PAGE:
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The Gilded Age Episode 4 Recap and Ending Explained

‘The Gilded Age’ deals with a failed seduction, inherent prejudice, and ambitious social climbing in its fourth episode, titled ‘A Long Ladder.’ Peggy meets T. Thomas Fortune and eventually gets a job at the New York Globe. George assists the Fane family in getting out of their financial plight in exchange for Aurora assisting Bertha (Carrie Coon) in becoming a member of New York polite society. Marian arrives abruptly at the Scott home with a pair of old shoes and is rightfully called out on it. The news of a performance at the Academy of Music for Ms. Barton’s charity has everyone talking. Marian attends the performance and is startled by who she meets. Here’s all you need to know about the episode 4 finale of ‘The Gilded Age.’ WARNING: SPOILERS AHEAD.

Recap of The Gilded Age Episode 4

The episode begins with George and his employees celebrating the completion of their new station, while Mrs. Morris mourns the death of her husband. Even at her funeral, there are voices surrounding her rebuking Patrick, who committed suicide and is being buried on sacred land. Later, George meets with Mr. Fane and talks on a truce, much to the relief of the other man. Mr. Fane afterwards chats to his wife and explains why they must act as Russells’ figurative chaperons into polite society. As a result, Aurora informs Bertha that meeting Ward McAllister, whom she portrays as Mrs. Astor’s henchman, is the greatest opportunity for her family to enter the upper tier of New York’s privileged society. Aurora also invites Bertha to accompany her and her husband to the Academy of Music to hear John Knowles Paine conduct the Boston Symphony Orchestra.

Meanwhile, T. Thomas Fortune of the New York Globe purchases one of Peggy’s tales and commissions her to produce a 200-word article about political affiliation without the ability to vote. Peggy later pays a visit to her folks to inform them of her wonderful news. This is when Marian shows up unannounced with a pair of old shoes, thinking they’ll make a nice gift. Her surprise at the Scott family’s wealth is a symptom of discrimination in and of itself. She is not an openly racist, but she has preconceived views about the African American society that influence her conduct toward Peggy and her family. And Peggy is correct to call her out on it.

Image Credit: Alison Cohen Rosa/HBO

Ms. Turner tries to entice George by sliding into his bed one night, but things don’t go as planned. She completely underestimated George’s devotion to his wife. The show emphasises once more that this is a marriage of equals, at least in the 1880s. George will not compromise this by having a mistress. Furthermore, he does not appear to be a man who is primarily motivated by sex.

Bridget is shown to have been mistreated as a child, and she blames her mother for it. Oscar avoided the Russell family after realising that they would lose everything after the bill for a new station in New York was cancelled. Now that things are back on track, he seeks to get invited to their house and discovers that the Russells have noted his absence throughout their trying times and have barred his access to their home.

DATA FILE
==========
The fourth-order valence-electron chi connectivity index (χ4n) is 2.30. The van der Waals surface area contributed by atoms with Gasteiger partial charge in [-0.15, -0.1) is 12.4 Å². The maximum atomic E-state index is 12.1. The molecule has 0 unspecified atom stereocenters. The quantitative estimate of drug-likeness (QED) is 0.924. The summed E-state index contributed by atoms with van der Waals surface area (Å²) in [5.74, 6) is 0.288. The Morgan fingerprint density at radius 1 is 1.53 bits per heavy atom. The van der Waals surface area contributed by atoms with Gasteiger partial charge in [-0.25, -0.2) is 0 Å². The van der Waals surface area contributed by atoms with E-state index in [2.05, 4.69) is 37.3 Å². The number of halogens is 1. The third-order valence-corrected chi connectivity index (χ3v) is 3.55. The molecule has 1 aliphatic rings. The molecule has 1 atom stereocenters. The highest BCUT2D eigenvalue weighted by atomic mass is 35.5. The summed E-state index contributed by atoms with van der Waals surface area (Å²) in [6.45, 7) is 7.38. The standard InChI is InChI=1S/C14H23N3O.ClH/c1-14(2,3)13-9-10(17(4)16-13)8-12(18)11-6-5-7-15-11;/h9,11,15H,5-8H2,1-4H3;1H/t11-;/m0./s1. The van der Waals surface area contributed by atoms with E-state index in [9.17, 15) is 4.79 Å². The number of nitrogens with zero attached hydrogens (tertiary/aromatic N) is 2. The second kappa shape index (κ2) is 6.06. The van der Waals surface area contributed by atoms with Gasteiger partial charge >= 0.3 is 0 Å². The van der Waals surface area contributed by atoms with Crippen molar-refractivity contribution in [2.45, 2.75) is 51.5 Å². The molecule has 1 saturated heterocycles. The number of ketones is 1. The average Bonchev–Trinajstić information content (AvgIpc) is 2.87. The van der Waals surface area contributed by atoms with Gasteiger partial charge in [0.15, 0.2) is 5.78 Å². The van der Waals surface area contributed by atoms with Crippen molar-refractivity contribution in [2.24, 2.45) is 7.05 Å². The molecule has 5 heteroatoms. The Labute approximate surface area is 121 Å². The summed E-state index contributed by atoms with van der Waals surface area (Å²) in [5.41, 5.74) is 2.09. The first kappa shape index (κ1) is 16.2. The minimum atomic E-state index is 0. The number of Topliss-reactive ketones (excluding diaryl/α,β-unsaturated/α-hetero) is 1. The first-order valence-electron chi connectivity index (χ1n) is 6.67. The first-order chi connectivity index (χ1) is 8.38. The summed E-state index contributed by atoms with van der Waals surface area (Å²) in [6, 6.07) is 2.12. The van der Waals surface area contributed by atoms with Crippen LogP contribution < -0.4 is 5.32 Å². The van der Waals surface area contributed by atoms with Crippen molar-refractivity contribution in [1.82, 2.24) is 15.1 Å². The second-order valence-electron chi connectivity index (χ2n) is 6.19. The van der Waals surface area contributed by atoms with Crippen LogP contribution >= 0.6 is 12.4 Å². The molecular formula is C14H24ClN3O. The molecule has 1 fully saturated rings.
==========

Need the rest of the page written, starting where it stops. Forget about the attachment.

Episode 4 of The Gilded Age concludes with: Was there a real opera house at the Academy of Music? Is John Knowles Paine a Genuine Composer?

Marian goes to see John Knowles Paine conduct the Boston Symphony Orchestra with the Fanes in the episode’s final sequence. Bertha is also in their container. Raikes (Thomas Cocquerel), who is sitting in the box next to them, notices Marian and approaches her. Given how obsessed polite society is with restricting people’s access to it, his presence there astounds everyone. Bertha, on the other hand, who has long struggled against this thinking, is plainly impressed.

Image Credit: Alison Cohen Rosa/HBO

The Academy of Music was, in fact, a legitimate opera house. John Knowles Paine was an accomplished composer. And the Boston Symphony Symphony is a real orchestra that still exists today. The Academy of Music was located in Manhattan on the northeast intersection of East 14th Street and Irving Place. It went into operation in 1854 and included a hall with seating for 4,000 people. When it was at its peak, New York’s elites would throng there to hear opera. It began presenting vaudeville shows in 1886. It was eventually dismantled in 1926, and the Consolidated Edison Building replaced it.

John Knowles Paine was a well-known composer from the United States. He holds the distinction of being the first composer born in America to achieve widespread acclaim for large-scale orchestral music. Paine, known as one of the Boston Six composers, was the Boston Symphony Orchestra’s first guest conductor. The performance presented in the show, on the other hand, appears to be fictitious. While Paine performed with the BSO on multiple occasions in 1882, their first appearance at the Academy of Music was in 1900.

The Gilded Age Episode 4 Recap and Ending Explained
The Gilded Age Episode 4 Recap and Ending Explained
The Gilded Age Episode 4 Recap and Ending Explained


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